I saw the most beautiful quote the other day that said, “Each night, I will gladly lay with you, my darling, until you need me no more.” Our kids grow up SO fast, so today I want to talk about how it’s OKAY to hold your children for as long as they need you to. Let’s discuss.
Parents: Hold Your Children for As Long as They Need You To
Let your kids stand on their own two feet. Let them fight their own battles. Let them make their own mistakes and deal with the consequences. Let them cry it out. I can’t tell you how often I heard those little nuggets of “advice” when I was a new mom. How often I still hear it.
I agree that there comes a time when we do need to take a step back and let our kids find their way. Regardless of our parenting style, our end goal is the same. We all want to raise self-confident and independent children who are capable of thriving in this big (and often harsh) world.
Here’s the thing, there’s no magical age at which we should release our child’s hand and let them walk alone. There’s no one-size-fits-all timeline for when we should make our kids deal with their own problems. And, despite countless parenting books saying otherwise, there is absolutely no one on this planet who can tell YOU when it’s time to stop laying with your child until they fall asleep.
When did we as a society collectively decide that rocking, soothing, and laying next to our children until they fell asleep was a bad thing? I can almost guarantee you that our great-great-great ancestors didn’t let their tiny tots scream themselves to sleep in their rocky little cave-cradles.
I mean, think about it for a moment. Crying babies attract attention. When we were living in caves trying to figure out this whole survival thing, I’m pretty sure the last thing we wanted was to have our babies give up our location to predators and other tribes.
When did soothing our kids become such a “bad mom” move?
So, when did letting them cry it out become the only “right” thing to do? I looked it up. While I couldn’t find an exact date, it looks like “parenting experts” started recommending it sometime in the 1800s. However, it didn’t really gain the popularity that it has today until the 1980s when Dr. Richard Ferber introduced the concept of sleep training.
Just like that, all across the nation moms & dads found themselves camped outside their babies’ rooms, tears running down their faces as they listened to their child’s hysterical screams. They’d hold onto each other (or hold each other back from dashing into the room), counting down the seconds until they were “allowed” to go in for a brief moment, with each interval lasting far longer than the one before.
Now look, I’m not saying that following this method (or any of its spin-offs) makes you a bad parent at all. Millions of people follow it and even the most recent studies say that letting kids cry it out doesn’t do any long-term damage. Besides, I would never tell you how to raise your kids.
I expect the same consideration from you, though. I’m tired of all of the criticism, “well-meaning advice,” and the memes (oh, the memes) about how parents like me are raising “spoiled” or “soft” kids by choosing to lay with our kids and soothe them for as long as they still need us to.
First, there are just as many studies saying that NOT letting kids cry it out is more beneficial and that earlier research had some fundamental flaws. That’s the thing about parenting, for every study saying “X” there’s an equally valid opposite one saying “Y.”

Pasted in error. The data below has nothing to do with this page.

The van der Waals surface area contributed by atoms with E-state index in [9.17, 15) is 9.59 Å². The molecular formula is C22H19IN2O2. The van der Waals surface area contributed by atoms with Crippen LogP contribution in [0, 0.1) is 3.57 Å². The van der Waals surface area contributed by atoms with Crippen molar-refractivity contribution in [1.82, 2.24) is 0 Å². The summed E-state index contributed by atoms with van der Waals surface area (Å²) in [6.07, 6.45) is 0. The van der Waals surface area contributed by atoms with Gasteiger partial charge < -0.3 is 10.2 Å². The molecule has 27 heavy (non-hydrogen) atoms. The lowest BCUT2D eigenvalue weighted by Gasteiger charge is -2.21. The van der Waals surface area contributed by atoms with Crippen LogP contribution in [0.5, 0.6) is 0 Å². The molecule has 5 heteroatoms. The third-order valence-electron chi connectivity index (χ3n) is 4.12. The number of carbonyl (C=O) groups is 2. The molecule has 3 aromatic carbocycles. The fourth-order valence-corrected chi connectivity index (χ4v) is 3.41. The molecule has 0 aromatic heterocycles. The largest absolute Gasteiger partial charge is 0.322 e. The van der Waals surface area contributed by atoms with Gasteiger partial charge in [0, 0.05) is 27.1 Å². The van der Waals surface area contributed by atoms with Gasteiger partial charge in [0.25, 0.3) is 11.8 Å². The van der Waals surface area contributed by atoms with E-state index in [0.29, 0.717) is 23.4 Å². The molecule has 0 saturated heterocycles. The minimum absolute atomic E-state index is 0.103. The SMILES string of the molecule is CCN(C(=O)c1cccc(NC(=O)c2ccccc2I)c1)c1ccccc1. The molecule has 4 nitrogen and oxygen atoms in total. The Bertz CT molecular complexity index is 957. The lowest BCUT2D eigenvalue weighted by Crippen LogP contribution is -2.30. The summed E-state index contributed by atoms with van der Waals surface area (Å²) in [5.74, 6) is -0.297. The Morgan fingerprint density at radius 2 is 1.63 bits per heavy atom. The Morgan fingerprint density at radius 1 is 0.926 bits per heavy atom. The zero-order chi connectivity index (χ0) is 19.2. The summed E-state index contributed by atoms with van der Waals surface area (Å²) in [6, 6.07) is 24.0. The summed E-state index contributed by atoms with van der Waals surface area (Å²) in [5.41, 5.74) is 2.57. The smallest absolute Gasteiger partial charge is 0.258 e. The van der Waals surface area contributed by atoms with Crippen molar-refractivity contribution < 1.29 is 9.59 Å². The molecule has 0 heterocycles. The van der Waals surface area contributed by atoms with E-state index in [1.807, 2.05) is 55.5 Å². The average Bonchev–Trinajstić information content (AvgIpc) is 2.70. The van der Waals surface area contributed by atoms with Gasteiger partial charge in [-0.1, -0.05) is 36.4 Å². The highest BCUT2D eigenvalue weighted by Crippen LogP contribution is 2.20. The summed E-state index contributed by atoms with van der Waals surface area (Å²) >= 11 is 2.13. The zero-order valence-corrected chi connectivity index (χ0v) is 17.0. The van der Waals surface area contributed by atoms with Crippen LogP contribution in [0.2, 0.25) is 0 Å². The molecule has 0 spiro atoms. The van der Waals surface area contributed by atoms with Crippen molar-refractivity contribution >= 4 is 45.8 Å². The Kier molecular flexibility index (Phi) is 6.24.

Second, it’s ridiculous for one parent to assume that they know better than another about the “right” way to raise a child. The only person who knows what’s best for your kids is YOU. We really need to knock off this whole “attachment vs. detachment vs. authoritative vs. permissive parenting” thing. You’re right, I’m right, we’re all right…as long as we’re doing what’s right for OUR OWN kids.
Last, but most important, heck yeah, I HOPE I’m raising “soft” kids. Children who grow up knowing that it’s okay to express emotions, to ask for help, and to expect the best from the people who are supposed to love them the most.
That’s why I make this promise to my child: I will lay by your side as long as you need me.
Promise to My Child: I Will Lay By Your Side As Long as You Need Me
Family psychotherapist Virginia Satir once said, “Every word, facial expression, gesture, or action on the part of a parent gives the child some message about self-worth.”
As a parent, I want all of my actions to build my kids up, not tear them down. When I choose to lay with when they ask me to, my actions say, “I’m so proud of you for expressing your fears.” The gesture reminds them that they are never too old to need their mom and that they can always expect me to “show up” for them. By holding them for as long as they need me to, I’m also giving them the best “inheritance” of all, the gift of my time.
By the way, my kids are both well beyond the “sleep training” years. So, if anyone is sarcastically thinking, “Go ahead, keep rocking them to sleep every night! Just wait and see how that works out for you when they get older!” I don’t have to wait and see. I’ve already seen how it works out. Both of my kids are independent, self-confident, and well-adjusted.
We owe it to our kids and to ourselves to hold our children for as long as we can
Our children are little for such a very, very, very short time. One day, they’re taking their very first steps towards us. Within the blink of an eye, those steps are taking them away from us and off to their own grand life adventures.
We owe it to them -and ourselves- to make the most of that brief window where they’re still running to us. We owe it to them -and ourselves-to respond to their little open arms with our own wide-open arms. We owe it to them- and ourselves- to hold on tight to them for as long as they still need us.
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